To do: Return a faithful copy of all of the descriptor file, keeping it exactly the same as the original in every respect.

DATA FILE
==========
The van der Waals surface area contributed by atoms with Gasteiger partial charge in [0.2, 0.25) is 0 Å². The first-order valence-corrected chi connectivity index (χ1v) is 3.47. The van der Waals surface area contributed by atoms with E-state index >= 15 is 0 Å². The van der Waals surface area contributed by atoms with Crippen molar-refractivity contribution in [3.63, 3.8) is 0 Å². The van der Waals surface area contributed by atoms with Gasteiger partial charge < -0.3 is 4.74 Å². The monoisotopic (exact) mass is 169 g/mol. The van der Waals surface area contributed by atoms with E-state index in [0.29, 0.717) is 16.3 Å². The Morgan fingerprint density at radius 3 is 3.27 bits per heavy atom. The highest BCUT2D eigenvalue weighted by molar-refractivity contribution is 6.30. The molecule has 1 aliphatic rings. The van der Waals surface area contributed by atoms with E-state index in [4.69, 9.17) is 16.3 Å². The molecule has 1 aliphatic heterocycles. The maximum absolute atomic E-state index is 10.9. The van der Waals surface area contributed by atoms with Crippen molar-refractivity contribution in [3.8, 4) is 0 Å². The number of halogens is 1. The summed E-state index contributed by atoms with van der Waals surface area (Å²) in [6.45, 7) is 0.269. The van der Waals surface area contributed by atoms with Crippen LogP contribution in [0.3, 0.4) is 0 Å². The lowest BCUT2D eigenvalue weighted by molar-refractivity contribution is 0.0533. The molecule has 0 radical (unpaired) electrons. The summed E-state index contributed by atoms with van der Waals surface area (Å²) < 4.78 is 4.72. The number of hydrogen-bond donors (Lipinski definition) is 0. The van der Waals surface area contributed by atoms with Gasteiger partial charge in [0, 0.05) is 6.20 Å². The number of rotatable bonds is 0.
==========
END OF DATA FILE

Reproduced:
The van der Waals surface area contributed by atoms with Gasteiger partial charge in [0.2, 0.25) is 0 Å². The first-order valence-corrected chi connectivity index (χ1v) is 3.47. The van der Waals surface area contributed by atoms with E-state index >= 15 is 0 Å². The van der Waals surface area contributed by atoms with Crippen molar-refractivity contribution in [3.63, 3.8) is 0 Å². The van der Waals surface area contributed by atoms with Gasteiger partial charge < -0.3 is 4.74 Å². The monoisotopic (exact) mass is 169 g/mol. The van der Waals surface area contributed by atoms with E-state index in [0.29, 0.717) is 16.3 Å². The Morgan fingerprint density at radius 3 is 3.27 bits per heavy atom. The highest BCUT2D eigenvalue weighted by molar-refractivity contribution is 6.30. The molecule has 1 aliphatic rings. The van der Waals surface area contributed by atoms with E-state index in [4.69, 9.17) is 16.3 Å². The molecule has 1 aliphatic heterocycles. The maximum absolute atomic E-state index is 10.9. The van der Waals surface area contributed by atoms with Crippen molar-refractivity contribution in [3.8, 4) is 0 Å². The number of halogens is 1. The summed E-state index contributed by atoms with van der Waals surface area (Å²) in [6.45, 7) is 0.269. The van der Waals surface area contributed by atoms with Crippen LogP contribution in [0.3, 0.4) is 0 Å². The lowest BCUT2D eigenvalue weighted by molar-refractivity contribution is 0.0533. The molecule has 0 radical (unpaired) electrons. The summed E-state index contributed by atoms with van der Waals surface area (Å²) < 4.78 is 4.72. The number of hydrogen-bond donors (Lipinski definition) is 0. The van der Waals surface area contributed by atoms with Gasteiger partial charge in [0, 0.05) is 6.20 Å². The number of rotatable bonds is 0.